Author Topic: GA, RZ, please explain how this all works?  (Read 467 times)

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Offline laoghaire

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GA, RZ, please explain how this all works?
« on: March 25, 2018, 07:18:17 AM »
I keep seeing mention of these types of tickets, plus people signing up for fan club. I assume RZ is the coveted place against the catwalk. Is this standing area only? How do you get those tickets? How much do they cost? How many hours early do you have to show up? Does the crowd shove a lot or do people settle in their positions and behave? Is there a better alternative than Ticketmaster?

I don't know anything about this. I'll be at the Garden in June, up in the nosebleeds. (And even that ain't cheap). First time seeing them since Zoo TV. But I was curious about what it would take to get THOSE kind of tickets.



Offline opening night

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Re: GA, RZ, please explain how this all works?
« Reply #1 on: March 25, 2018, 07:51:57 AM »
 :) :) :)


Red Zone: A special section on the floor. Not on the rail but very good spot. It's standing only. Tix are extremely pricey. But you don't need to queue for a decent spot on the floor. See a seating chart for exact position.

GA: the floor, standing only. U2 crowds are very relaxed nowadays, no pushing etc. You can't get any closer to the band than in GA. And tix are a bargain compared with other ticket options.

No, in general you only get regular tickets thru Ticketmaster.   

fan club: for 40 resp. 50 bucks you can buy a fan club membership. This gives you the opportunity to buy tix earlier than in the regular sale. (presale). Sometimes this is the only wy to score GA tix.

Cheers!




Offline trevgreg

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Re: GA, RZ, please explain how this all works?
« Reply #2 on: March 28, 2018, 09:45:50 AM »
More or less everything already said. But my two cents on each after doing GA numerous times:

Red Zone: More or less just paying a lot of money ($392) for a place fairly close. Oddly enough, it's usually not the locations closest to the band or with the best views, when compared to regular GA. But some prefer having to deal with less of a line or at least some guarantee of being decently close closer to when doors open. Red Zone sometimes sell out quick, but some shows like Omaha still have them available, apparently.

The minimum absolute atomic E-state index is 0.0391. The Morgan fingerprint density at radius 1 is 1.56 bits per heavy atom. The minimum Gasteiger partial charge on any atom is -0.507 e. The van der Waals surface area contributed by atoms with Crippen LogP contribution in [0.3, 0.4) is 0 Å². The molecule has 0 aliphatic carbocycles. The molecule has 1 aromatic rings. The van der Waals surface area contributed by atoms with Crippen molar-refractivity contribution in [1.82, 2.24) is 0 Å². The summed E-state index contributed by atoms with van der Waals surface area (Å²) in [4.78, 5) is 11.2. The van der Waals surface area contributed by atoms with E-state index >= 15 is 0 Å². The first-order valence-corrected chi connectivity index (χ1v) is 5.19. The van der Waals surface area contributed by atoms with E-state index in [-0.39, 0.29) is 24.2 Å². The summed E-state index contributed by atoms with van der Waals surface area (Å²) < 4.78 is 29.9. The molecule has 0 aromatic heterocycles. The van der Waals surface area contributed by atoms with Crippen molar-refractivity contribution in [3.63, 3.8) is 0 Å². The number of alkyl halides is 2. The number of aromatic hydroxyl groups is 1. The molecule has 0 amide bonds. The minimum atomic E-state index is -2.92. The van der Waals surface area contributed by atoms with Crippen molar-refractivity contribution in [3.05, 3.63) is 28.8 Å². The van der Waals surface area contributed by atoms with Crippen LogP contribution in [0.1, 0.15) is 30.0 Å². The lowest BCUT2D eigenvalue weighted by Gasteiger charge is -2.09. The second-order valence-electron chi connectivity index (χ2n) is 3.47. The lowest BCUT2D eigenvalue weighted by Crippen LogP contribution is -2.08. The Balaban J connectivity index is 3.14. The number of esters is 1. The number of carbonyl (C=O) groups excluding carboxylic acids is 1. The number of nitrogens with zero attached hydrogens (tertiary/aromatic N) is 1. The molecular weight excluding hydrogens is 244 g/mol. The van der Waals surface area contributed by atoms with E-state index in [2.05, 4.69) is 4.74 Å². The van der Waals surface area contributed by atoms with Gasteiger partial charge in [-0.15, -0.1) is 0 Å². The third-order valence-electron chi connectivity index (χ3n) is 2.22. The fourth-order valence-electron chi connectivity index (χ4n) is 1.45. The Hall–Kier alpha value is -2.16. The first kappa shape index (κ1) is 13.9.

GA: Usually the best bang for your buck ($92) and allows you to be as close to the band as you want to be. It varies for arena or stadium shows, but some fans show up in the day or two before a concert and sign up for a fan-run list, which is the de facto way of determining the order of the line the day of the show. Then those people usually get there around sunrise and hang out around the area until doors open, as more people start lining up behind them.

I've ran into plenty of drama over the line's validity or people who do try to budge in line once people start getting ready to go on the floor. But for the most part, it's rare and once people are at their spots on the floor, everyone settles down.

If you don't go through Ticketmaster, I'd also keep an eye on forums like this or StubHub in case someone's just trying to get rid of GA tickets for regular price (or something closer to it). Not always, but you might have luck in ticket drops closer to the show if any GA tickets are released as well. Part of having the fan club membership is having the extra pre-sale to try for tickets like this, since they seem to go quick.

Offline laoghaire

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Re: GA, RZ, please explain how this all works?
« Reply #3 on: March 28, 2018, 07:17:30 PM »
Thanks for the info! Wow, People line up a dawn? I mean, do they not even pee all day? I'm too old for that... yet the idea of being even 20 feet away is tempting.

Offline d.darroch

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Re: GA, RZ, please explain how this all works?
« Reply #4 on: March 29, 2018, 01:15:03 AM »
People line up before dawn, I've spent a night in line in Vancouver in pretty cold weather. Now there usually seems to be a check-in system, for the days/nights leading up to the show. Check-in morning & night, & then stay in line on the day of the show. It's usually very well organised, with Porta-pottys. On show day you can leave the line for a bathroom break & to get food/drink etc. Some people do take advantage of this, & leave for hours.

Yes, the day does drag on. But it's actually still quite a fun sociable experience, meeting lots of other crazed fans.

But if that's not for you, for i+e it seemed to be quite easy to get a pretty good spot with minimal queueing.
« Last Edit: March 29, 2018, 10:40:53 AM by d.darroch »

Offline McSwilly